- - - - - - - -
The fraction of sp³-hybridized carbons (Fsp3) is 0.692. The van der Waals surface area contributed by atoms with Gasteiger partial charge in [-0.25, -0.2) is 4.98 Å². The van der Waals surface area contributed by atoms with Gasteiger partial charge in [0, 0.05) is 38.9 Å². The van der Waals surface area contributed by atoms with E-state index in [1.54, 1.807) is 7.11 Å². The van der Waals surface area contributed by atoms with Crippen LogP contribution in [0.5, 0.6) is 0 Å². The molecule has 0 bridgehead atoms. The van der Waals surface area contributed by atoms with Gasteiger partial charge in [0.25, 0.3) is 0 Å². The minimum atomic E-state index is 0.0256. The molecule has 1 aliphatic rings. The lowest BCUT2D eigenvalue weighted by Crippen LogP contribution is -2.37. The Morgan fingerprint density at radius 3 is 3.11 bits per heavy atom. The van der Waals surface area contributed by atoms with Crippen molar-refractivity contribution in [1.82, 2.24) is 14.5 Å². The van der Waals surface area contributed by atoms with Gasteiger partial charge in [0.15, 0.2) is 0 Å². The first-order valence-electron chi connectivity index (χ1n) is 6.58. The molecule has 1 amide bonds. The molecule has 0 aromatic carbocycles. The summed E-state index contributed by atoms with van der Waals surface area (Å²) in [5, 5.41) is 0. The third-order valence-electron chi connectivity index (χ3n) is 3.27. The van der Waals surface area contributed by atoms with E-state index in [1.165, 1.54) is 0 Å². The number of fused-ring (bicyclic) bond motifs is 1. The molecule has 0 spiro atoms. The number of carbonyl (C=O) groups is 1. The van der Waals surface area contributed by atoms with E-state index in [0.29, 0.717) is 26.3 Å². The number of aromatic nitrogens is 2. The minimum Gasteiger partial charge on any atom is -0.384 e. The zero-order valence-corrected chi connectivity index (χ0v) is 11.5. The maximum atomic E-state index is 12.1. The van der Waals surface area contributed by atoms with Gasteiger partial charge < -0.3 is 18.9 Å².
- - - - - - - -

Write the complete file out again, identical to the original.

The fraction of sp³-hybridized carbons (Fsp3) is 0.692. The van der Waals surface area contributed by atoms with Gasteiger partial charge in [-0.25, -0.2) is 4.98 Å². The van der Waals surface area contributed by atoms with Gasteiger partial charge in [0, 0.05) is 38.9 Å². The van der Waals surface area contributed by atoms with E-state index in [1.54, 1.807) is 7.11 Å². The van der Waals surface area contributed by atoms with Crippen LogP contribution in [0.5, 0.6) is 0 Å². The molecule has 0 bridgehead atoms. The van der Waals surface area contributed by atoms with Gasteiger partial charge in [0.25, 0.3) is 0 Å². The minimum atomic E-state index is 0.0256. The molecule has 1 aliphatic rings. The lowest BCUT2D eigenvalue weighted by Crippen LogP contribution is -2.37. The Morgan fingerprint density at radius 3 is 3.11 bits per heavy atom. The van der Waals surface area contributed by atoms with Crippen molar-refractivity contribution in [1.82, 2.24) is 14.5 Å². The van der Waals surface area contributed by atoms with Gasteiger partial charge in [0.15, 0.2) is 0 Å². The first-order valence-electron chi connectivity index (χ1n) is 6.58. The molecule has 1 amide bonds. The molecule has 0 aromatic carbocycles. The summed E-state index contributed by atoms with van der Waals surface area (Å²) in [5, 5.41) is 0. The third-order valence-electron chi connectivity index (χ3n) is 3.27. The van der Waals surface area contributed by atoms with E-state index in [1.165, 1.54) is 0 Å². The number of fused-ring (bicyclic) bond motifs is 1. The molecule has 0 spiro atoms. The number of carbonyl (C=O) groups is 1. The van der Waals surface area contributed by atoms with E-state index in [0.29, 0.717) is 26.3 Å². The number of aromatic nitrogens is 2. The minimum Gasteiger partial charge on any atom is -0.384 e. The zero-order valence-corrected chi connectivity index (χ0v) is 11.5. The maximum atomic E-state index is 12.1. The van der Waals surface area contributed by atoms with Gasteiger partial charge < -0.3 is 18.9 Å².